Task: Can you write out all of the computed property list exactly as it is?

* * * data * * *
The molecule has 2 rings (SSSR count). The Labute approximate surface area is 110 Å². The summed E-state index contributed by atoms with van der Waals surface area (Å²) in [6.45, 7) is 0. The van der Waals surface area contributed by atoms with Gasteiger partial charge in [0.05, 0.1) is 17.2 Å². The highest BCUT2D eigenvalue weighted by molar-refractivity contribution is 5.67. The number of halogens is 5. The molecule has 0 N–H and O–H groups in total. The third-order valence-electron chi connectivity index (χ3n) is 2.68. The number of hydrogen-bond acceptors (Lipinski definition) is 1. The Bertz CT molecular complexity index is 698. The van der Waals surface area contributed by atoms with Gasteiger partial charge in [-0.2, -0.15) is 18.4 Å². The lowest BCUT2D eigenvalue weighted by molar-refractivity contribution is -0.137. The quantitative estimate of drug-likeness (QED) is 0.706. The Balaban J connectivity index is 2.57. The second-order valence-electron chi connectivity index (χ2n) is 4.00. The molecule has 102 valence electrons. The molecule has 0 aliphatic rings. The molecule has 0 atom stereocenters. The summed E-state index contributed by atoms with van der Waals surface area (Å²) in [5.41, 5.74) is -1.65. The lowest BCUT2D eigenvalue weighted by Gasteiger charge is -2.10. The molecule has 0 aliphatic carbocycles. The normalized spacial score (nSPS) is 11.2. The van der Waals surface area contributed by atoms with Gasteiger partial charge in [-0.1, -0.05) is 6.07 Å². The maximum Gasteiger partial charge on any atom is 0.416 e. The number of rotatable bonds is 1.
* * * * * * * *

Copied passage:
The molecule has 2 rings (SSSR count). The Labute approximate surface area is 110 Å². The summed E-state index contributed by atoms with van der Waals surface area (Å²) in [6.45, 7) is 0. The van der Waals surface area contributed by atoms with Gasteiger partial charge in [0.05, 0.1) is 17.2 Å². The highest BCUT2D eigenvalue weighted by molar-refractivity contribution is 5.67. The number of halogens is 5. The molecule has 0 N–H and O–H groups in total. The third-order valence-electron chi connectivity index (χ3n) is 2.68. The number of hydrogen-bond acceptors (Lipinski definition) is 1. The Bertz CT molecular complexity index is 698. The van der Waals surface area contributed by atoms with Gasteiger partial charge in [-0.2, -0.15) is 18.4 Å². The lowest BCUT2D eigenvalue weighted by molar-refractivity contribution is -0.137. The quantitative estimate of drug-likeness (QED) is 0.706. The Balaban J connectivity index is 2.57. The second-order valence-electron chi connectivity index (χ2n) is 4.00. The molecule has 102 valence electrons. The molecule has 0 aliphatic rings. The molecule has 0 atom stereocenters. The summed E-state index contributed by atoms with van der Waals surface area (Å²) in [5.41, 5.74) is -1.65. The lowest BCUT2D eigenvalue weighted by Gasteiger charge is -2.10. The molecule has 0 aliphatic carbocycles. The normalized spacial score (nSPS) is 11.2. The van der Waals surface area contributed by atoms with Gasteiger partial charge in [-0.1, -0.05) is 6.07 Å². The maximum Gasteiger partial charge on any atom is 0.416 e. The number of rotatable bonds is 1.